You know I was laughing when I heard him deriding her experience as a small-town mayor. I don't think there's too many jobs in politics.
SEAN HANNITY, CO-HOST: Yes.
HUGHES: . that are harder than being a small-town mayor, because you live with your constituents. You go to church with them.
HANNITY: Hey, Karen.
HUGHES: . you see them in the grocery store, and that's the kind of practical everyday experience that I'd like to see a lot more of in Washington.
HANNITY: And they also insulted her. They won't even acknowledge that she's the governor of one of the largest states or largest state in the country. And I want to get your take on this here.
You can put lipstick on a pig, but it's still a pig. We showed the background. Obviously that audience knew what he was referring to in light of Sarah Palin's remarks. We've got Joe Biden, a woman that might be vice president, a backward step for women.
Joe Biden is introduced by a congressman, no way you can dress up that record, even with a lot of lipstick.
You know if John McCain had said these things, what would the reaction be? And I'm getting the sense that Barack Obama is losing it with all the mistakes that he's making, and certainly he's not appearing presidential in the last two weeks.
What are your thoughts?
HUGHES: Well, he certainly is engaging in a lot more name-calling, and it's very interesting and I think it's very interesting how our president nominee has apparently gotten his attention.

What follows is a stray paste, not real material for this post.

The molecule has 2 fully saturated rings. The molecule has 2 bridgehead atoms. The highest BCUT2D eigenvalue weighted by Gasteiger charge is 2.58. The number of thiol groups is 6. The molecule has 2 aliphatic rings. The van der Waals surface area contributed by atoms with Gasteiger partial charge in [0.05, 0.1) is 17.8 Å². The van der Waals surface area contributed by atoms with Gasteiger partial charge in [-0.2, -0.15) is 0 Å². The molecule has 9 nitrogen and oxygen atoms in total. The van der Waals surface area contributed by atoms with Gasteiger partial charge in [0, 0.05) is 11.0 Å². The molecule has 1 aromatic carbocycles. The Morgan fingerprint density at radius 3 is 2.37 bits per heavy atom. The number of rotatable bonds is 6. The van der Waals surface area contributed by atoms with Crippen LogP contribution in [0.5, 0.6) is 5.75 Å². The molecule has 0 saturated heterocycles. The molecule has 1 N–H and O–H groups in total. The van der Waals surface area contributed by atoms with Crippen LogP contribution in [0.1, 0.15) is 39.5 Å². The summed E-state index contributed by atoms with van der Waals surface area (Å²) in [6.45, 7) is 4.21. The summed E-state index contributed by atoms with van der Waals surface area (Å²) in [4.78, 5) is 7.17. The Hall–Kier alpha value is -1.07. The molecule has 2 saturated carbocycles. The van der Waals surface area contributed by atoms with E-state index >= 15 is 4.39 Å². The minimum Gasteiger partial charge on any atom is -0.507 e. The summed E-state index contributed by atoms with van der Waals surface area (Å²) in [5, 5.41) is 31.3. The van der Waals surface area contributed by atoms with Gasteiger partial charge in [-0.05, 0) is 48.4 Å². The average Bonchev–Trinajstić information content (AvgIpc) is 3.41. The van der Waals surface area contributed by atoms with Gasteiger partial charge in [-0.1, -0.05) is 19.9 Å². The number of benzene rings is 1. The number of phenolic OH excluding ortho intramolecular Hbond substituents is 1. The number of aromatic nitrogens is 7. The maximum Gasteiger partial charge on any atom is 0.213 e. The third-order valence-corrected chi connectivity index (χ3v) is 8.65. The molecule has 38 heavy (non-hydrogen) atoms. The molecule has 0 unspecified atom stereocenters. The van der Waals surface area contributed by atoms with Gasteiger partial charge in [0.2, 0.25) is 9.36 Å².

You know one of the rules in politics as you debate your opponent, you don't — the presidential candidate should not be engaging the vice presidential candidate of the other party, and that's what he's been doing for the last two — days. And so I think it's very interesting.
I don't know what he intended by that, but it does seem to be a little suspicious that both of them used the word lipstick very deliberately, after that very memorable line, which, by the way, I was in the convention hall, and it really resonated, not only with women around me, but also I noticed with men.
They really liked that line. And so I think it's kind of playing on dangerous territory for Barack Obama and that, you know, it's.
HANNITY: What do you.
HUGHES: He's got to be careful not to cross a line of.
HUGHES: . appearing to be demeaning.
HANNITY: What do you think — you know when the National Organization for Women compares her to a man and Joe Biden said this is a backwards step for women.
What do you think the reaction would be? Because I've talked about journalism being dead in 2008. What would it be if John McCain had said these things?
HUGHES: Well, I think he would, of course, be very, very overwhelmingly negative, and I can't imagine how you can say having a well qualified, capable woman who has, obviously, got a great deal of executive experience, who started off as — you know, it's the classic American story.
She started off because she cared about her children and their experience at school, started off with the PTA, ran for public office to try to serve a cause greater than herself.
HANNITY: All right. Karen, we got to run.
HUGHES: That's commendable and people ought to commend it. Thank you.
HANNITY: All right, thank you for being with us.